Sometime in August, a rumour went around a small village near Alwar in Rajasthan and in some other parts of the country: “Sarkar jo kala dhan wapas layegi, woh Jan Dhan yojana ke khaato mein baanta jayega” (When the government brings back black money, it will be distributed among Jan Dhan accounts).
Among the droves of villagers who had descended upon a State Bank of India (SBI) branch then, many had fallen for the rumour. There were other enticements, too -an in-built accident insurance cover of Rs 100,000, an overdraft facility of Rs 2,000, extendable up to Rs 5,000, and a Rs 30,000 life insurance cover. Since the project was flagged off on August 28, the account holders make weekly/fortnightly rounds of the branch, often skipping their daily wages. Their account balance hasn’t moved an inch.
“In the name of financial inclusion, the government has created more problems for the poor,” said the manager of the SBI branch, who did not wish to be identified. The project is well intentioned and perhaps necessary for a country in which 40 per cent of the population is unbanked. But, in the hurry to roll out the project, proper communication, especially to the undereducated and the poor, could not happen, said the banker. After the initial euphoria settled, a significant percentage of people haven’t returned to the branches to do serious transactions.
Less than three months after its launch, the financial inclusion mission has completed its target of opening 75.16 million bank accounts by Tuesday, well ahead of its stated deadline of January 26, 2015. The finance ministry is going all out in claiming success for the project but, its own data reveals 75 per cent of the accounts or 56.64 million, have no money.
Independent bankers from four separate banks confirmed to Business Standard that people hadopened multiple accounts under the scheme. This adds to the existing problem of dormant accounts. The National Council of Applied Economic Research, said out of the 60 per cent households that had access to credit, a large percentage of bank accounts were inactive. “The lack of use does not necessarily mean a lack of access. Some people may have access but (do not) use these services due to various barriers like low income, lack of trust, lack of knowledge, and illiteracy. Others may lack access itself as no financial services are available in their village,” the report said.
A case in point is the scheme, where only 58 per cent of the account holders or 43.3 million people have been provided with the RuPay debit card so far. For safety reasons, the cards have to be collected from the branches but the uptake has been slow. The debit card PINs of the cards collected are being dispatched by post but a significant percentage are being returned for lack of proper addresses.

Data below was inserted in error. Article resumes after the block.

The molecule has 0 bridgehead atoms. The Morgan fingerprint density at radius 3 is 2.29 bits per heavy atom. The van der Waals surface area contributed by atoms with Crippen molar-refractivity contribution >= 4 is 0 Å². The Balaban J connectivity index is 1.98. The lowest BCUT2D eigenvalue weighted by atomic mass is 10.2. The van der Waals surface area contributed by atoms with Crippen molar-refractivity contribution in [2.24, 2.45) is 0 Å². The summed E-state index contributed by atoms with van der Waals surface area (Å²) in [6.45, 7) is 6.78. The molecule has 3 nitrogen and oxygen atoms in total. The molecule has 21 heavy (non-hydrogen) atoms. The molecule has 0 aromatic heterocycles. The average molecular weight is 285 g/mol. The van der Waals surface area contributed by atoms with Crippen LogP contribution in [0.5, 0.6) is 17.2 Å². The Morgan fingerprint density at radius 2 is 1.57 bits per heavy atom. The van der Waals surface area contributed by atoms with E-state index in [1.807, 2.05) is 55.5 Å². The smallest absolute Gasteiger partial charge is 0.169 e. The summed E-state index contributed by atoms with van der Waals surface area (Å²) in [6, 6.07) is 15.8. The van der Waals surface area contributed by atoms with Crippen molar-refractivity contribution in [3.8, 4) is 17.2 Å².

Banks find it does not make economic sense for them to operate these accounts. The banking sector has garnered Rs 5,903 crore since the scheme was launched. However, banks had to incur a basic minimum cost of at least Rs 200 on opening each account, if not more. This went into issuing a passbook, a RuPay card, mailing the PIN, etc, apart from the manpower cost of dealing with customers. This totals roughly Rs 1,500 crore in cost for banks in just opening the accounts.
“We have opened 500 accounts on a weekly basis, but if I look at the cumulative deposits of my branch, this has not even increased by Rs 100,000,” said the SBI bank manager. A Punjab National bank (PNB) official said the government was expecting banks to further the agenda of financial inclusion, but not offering them any incentive to do so. “You can’t keep milking the banking system,” he said.
The government had given about 20 million RuPay debit cards before the launch of Jan Dhan. Not many people are aware that the accident cover of Rs 100,000 was always given with the card and not introduced specifically under the scheme. Also, in 2013-14, the United Progressive Alliance government had added 60.9 million accounts. Bankers argue that after some lag, if the inoperational or fake accounts are weeded out, the actual figure are likely to be around the same number – with only a slight increase.
The PNB official said the bank had planned the implementation of the scheme over a year, which included setting up a banking correspondent network, creating financial literacy, doing household surveys, etc. But, the pressure from the Centre made them abandon all pre-launch preparations. Experts argue the Modi administration had to set almost impossible targets because the banks had been dragging their feet, despite many directives from the Reserve Bank of India and the previous regimes.
Aman Agarwal, professor at the Indian Institute of Finance, said the intent of the scheme was to bring substantial savings from unbanked regions of the country into the banking net. However, he agrees the supporting infrastructure might not be present in rural areas to facilitate banking. “Perhaps mobilising the Post Office network is the best solution, he said.”
Abhijit Lele and M Saraswathy from Mumbai, and Vrishti Beniwal from New Delhi contributed to the story